6. Pick an \begin{align*}x-\end{align*}value which, according to your drawing, is outside the solution set. Plug it into the original inequality \begin{align*}10-x \ge 4\end{align*}. Does the inequality hold true?
4. \begin{align*}x = \pm 4\end{align*}
1. Rewrite this statement as two different statements, joined by “and” or “or.”
2. Draw a number line below, and show where the solution set to this problem is.
5. \begin{align*}-3 < x \le 6\end{align*}
1. Rewrite this statement as two different statements, joined by “and” or “or.”
2. Draw a number line below, and show where the solution set to this problem is.
6. \begin{align*}x > 7\end{align*} or \begin{align*}x < -3\end{align*}
1. Draw a number line below, and show where the solution set to this problem is.
7. \begin{align*}x > 7\end{align*} and \begin{align*}x < -3\end{align*}
1. Draw a number line below, and show where the solution set to this problem is.
8. \begin{align*}x < 7\end{align*} or \begin{align*}x > -3\end{align*}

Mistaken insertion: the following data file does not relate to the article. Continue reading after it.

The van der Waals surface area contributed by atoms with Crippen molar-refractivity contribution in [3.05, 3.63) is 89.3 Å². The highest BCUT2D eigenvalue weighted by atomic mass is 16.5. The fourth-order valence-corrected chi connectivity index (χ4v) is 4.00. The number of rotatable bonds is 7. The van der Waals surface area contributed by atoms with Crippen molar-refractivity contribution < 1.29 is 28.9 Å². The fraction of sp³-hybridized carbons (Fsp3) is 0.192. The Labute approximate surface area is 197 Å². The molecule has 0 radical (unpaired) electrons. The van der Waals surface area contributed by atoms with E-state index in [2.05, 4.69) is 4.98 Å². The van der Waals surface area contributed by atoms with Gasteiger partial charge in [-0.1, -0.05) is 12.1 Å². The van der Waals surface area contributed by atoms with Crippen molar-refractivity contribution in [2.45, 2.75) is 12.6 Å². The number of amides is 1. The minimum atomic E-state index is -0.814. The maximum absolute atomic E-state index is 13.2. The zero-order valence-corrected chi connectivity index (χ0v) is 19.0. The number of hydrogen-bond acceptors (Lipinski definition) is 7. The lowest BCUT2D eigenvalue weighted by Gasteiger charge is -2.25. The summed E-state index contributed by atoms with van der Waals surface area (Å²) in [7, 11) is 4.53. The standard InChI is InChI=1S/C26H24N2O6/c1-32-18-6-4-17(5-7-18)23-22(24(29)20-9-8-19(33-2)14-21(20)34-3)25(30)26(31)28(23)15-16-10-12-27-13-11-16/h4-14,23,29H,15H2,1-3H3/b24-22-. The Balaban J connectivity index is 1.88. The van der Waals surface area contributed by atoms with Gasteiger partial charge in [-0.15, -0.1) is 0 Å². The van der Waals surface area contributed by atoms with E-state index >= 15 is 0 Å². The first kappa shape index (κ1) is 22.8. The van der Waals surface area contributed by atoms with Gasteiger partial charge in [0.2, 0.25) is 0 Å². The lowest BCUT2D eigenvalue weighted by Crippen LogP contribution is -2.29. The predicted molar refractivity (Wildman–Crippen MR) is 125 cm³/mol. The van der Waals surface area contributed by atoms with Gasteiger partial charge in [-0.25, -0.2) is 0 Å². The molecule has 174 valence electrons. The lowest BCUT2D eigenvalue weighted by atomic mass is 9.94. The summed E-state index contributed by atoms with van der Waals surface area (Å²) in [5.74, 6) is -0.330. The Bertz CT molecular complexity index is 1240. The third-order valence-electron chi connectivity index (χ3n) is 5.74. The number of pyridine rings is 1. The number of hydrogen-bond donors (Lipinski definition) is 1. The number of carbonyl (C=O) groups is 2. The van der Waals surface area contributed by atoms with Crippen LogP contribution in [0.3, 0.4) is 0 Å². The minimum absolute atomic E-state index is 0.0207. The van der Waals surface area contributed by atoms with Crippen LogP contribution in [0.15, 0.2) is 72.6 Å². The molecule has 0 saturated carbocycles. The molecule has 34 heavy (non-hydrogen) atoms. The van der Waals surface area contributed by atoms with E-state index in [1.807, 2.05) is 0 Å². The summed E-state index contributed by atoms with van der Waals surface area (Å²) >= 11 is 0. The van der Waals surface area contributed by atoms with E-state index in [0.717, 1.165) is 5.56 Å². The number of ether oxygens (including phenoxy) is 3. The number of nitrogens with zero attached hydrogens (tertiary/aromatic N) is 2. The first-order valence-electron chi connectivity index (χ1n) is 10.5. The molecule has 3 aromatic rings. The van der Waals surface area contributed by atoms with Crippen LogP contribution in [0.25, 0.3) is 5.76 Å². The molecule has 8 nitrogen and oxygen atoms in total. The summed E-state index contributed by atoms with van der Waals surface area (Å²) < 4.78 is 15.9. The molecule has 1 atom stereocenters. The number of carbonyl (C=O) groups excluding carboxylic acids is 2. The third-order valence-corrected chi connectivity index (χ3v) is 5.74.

1. Draw a number line below, and show where the solution set to this problem is.
9. \begin{align*}x > \pm 4\end{align*}
1. Rewrite this statement as two different statements, joined by “and” or “or.”
2. Draw a number line below, and show where the solution set to this problem is.

Name: __________________

Homework: Inequalities

1. \begin{align*}2x+7 \le 4x+4\end{align*}

a. Solve for \begin{align*}x\end{align*}.

b. Draw a number line below, and show where the solution set to this problem is.

c. Pick an \begin{align*}x-\end{align*}value which, according to your drawing, is inside the solution set. Plug it into the original inequality \begin{align*}2x+7 \le 4x+4\end{align*}. Does the inequality hold true?

d. Pick an \begin{align*}x-\end{align*}value which, according to your drawing, is outside the solution set. Plug it into the original inequality \begin{align*}2x+7 \le 4x+4\end{align*}. Does the inequality hold true?

2. \begin{align*}14-2x < 20\end{align*}

a. Solve for \begin{align*}x\end{align*}.

b. Draw a number line below, and show where the solution set to this problem is.

c. Pick an \begin{align*}x-\end{align*}value which, according to your drawing, is inside the solution set. Plug it into the original inequality \begin{align*}14-2x<20\end{align*}. Does the inequality hold true?